Precast concrete is concrete that is poured into forms or moulds, allowed to cure, and then shipped to a construction site, where it is tilted up and put into place. This is versus concrete poured and cured onsite. There are many advantages to using precast concrete for any construction project, but some builders are prone to misconceptions about the material and its production. Note a few of those here and then you can determine if you should offer precast concrete to your construction customers.
1. Precast concrete is somehow lower quality
You might assume that, because precast concrete needs to be shipped or trucked to a construction site, it's somehow thinner, more lightweight, or of poorer quality than concrete you pour onsite. You might also hesitate to have someone else overlook the pouring of concrete, wanting to ensure the quality yourself.
However, having concrete poured and set in a controlled environment in a factory, versus an open construction site, can mean no risk of excess dust and debris getting into the mix. Curing is also done under a controlled setting, so precast concrete is sure to be completely set before used in construction. You can also specify the mixture of the concrete and curing time as well, which also ensures the concrete you get will be of highest quality.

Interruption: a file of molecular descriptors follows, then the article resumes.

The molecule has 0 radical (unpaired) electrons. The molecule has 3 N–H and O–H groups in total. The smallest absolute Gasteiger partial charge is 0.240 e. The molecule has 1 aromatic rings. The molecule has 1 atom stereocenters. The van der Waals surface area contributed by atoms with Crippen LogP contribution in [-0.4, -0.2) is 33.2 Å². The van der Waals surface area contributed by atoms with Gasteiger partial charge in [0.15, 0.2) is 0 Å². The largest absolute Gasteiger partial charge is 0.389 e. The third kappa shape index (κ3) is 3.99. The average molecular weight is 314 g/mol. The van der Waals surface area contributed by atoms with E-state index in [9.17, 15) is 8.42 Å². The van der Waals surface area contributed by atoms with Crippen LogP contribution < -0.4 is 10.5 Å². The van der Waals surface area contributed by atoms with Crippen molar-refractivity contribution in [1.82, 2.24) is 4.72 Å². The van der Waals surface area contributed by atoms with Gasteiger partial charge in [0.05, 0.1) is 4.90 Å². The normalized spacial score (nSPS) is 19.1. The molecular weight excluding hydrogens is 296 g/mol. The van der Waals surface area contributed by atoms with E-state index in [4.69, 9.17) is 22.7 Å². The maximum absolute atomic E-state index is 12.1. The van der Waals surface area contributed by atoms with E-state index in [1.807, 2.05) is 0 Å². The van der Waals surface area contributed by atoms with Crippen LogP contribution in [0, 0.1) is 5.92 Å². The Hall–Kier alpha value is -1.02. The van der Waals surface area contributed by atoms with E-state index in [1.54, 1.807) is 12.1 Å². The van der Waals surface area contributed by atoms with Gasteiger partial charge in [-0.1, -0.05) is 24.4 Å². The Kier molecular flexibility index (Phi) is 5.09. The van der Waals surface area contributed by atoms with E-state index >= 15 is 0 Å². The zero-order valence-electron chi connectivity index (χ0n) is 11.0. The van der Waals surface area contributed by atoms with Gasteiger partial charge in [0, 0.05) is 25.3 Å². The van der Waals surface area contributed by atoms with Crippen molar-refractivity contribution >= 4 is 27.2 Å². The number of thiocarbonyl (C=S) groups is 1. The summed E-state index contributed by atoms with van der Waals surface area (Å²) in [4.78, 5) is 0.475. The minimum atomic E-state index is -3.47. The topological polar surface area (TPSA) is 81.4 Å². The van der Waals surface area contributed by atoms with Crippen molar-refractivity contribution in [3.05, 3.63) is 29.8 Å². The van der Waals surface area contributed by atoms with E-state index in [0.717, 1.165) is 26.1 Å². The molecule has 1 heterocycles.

Precast concrete can also be made with rebar or steel frames, which also increases its overall strength and durability. This, too, can be done according to your specifications, as the framing may include galvanized steel, epoxy coatings, or other options that reduce the risk of corrosion.
2. The cost of trucking and crane rental make precast concrete more expensive
It is true that precast concrete needs to be delivered to your site and you usually need a crane to lift the panels into position. However, note that it can be just as costly to have concrete mixers available and consistently running throughout your construction project, and you will also typically need to rent concrete pumps for larger projects and even cranes to lift the pumps into position.
There is also the cost of construction waste when pouring concrete onsite, as you may have leftover concrete or rebar, or concrete that hardens too soon and which cannot be used. You may also require more manpower on a construction site where you manually mix and pour concrete, another factor that often makes precast concrete much more affordable overall.